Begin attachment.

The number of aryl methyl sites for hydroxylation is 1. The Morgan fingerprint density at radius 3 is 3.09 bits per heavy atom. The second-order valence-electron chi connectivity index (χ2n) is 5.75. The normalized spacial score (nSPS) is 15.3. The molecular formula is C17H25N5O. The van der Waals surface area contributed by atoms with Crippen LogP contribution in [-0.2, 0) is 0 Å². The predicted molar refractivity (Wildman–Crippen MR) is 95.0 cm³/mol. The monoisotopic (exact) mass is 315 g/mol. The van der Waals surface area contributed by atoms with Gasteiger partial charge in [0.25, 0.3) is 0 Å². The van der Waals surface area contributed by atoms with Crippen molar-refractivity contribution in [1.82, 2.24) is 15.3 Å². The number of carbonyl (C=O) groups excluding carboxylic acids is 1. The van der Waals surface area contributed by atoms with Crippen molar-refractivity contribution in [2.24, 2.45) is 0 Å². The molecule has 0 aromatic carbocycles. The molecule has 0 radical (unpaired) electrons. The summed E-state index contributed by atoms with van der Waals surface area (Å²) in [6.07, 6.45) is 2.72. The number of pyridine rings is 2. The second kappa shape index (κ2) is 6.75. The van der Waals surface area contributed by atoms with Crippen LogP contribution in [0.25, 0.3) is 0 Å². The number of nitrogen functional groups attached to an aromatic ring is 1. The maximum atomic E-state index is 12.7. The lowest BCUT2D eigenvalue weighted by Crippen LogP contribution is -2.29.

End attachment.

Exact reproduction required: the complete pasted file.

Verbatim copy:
The number of aryl methyl sites for hydroxylation is 1. The Morgan fingerprint density at radius 3 is 3.09 bits per heavy atom. The second-order valence-electron chi connectivity index (χ2n) is 5.75. The normalized spacial score (nSPS) is 15.3. The molecular formula is C17H25N5O. The van der Waals surface area contributed by atoms with Crippen LogP contribution in [-0.2, 0) is 0 Å². The predicted molar refractivity (Wildman–Crippen MR) is 95.0 cm³/mol. The monoisotopic (exact) mass is 315 g/mol. The van der Waals surface area contributed by atoms with Gasteiger partial charge in [0.25, 0.3) is 0 Å². The van der Waals surface area contributed by atoms with Crippen molar-refractivity contribution in [1.82, 2.24) is 15.3 Å². The number of carbonyl (C=O) groups excluding carboxylic acids is 1. The van der Waals surface area contributed by atoms with Crippen molar-refractivity contribution in [2.24, 2.45) is 0 Å². The molecule has 0 aromatic carbocycles. The molecule has 0 radical (unpaired) electrons. The summed E-state index contributed by atoms with van der Waals surface area (Å²) in [6.07, 6.45) is 2.72. The number of pyridine rings is 2. The second kappa shape index (κ2) is 6.75. The van der Waals surface area contributed by atoms with Crippen LogP contribution in [0.25, 0.3) is 0 Å². The number of nitrogen functional groups attached to an aromatic ring is 1. The maximum atomic E-state index is 12.7. The lowest BCUT2D eigenvalue weighted by Crippen LogP contribution is -2.29.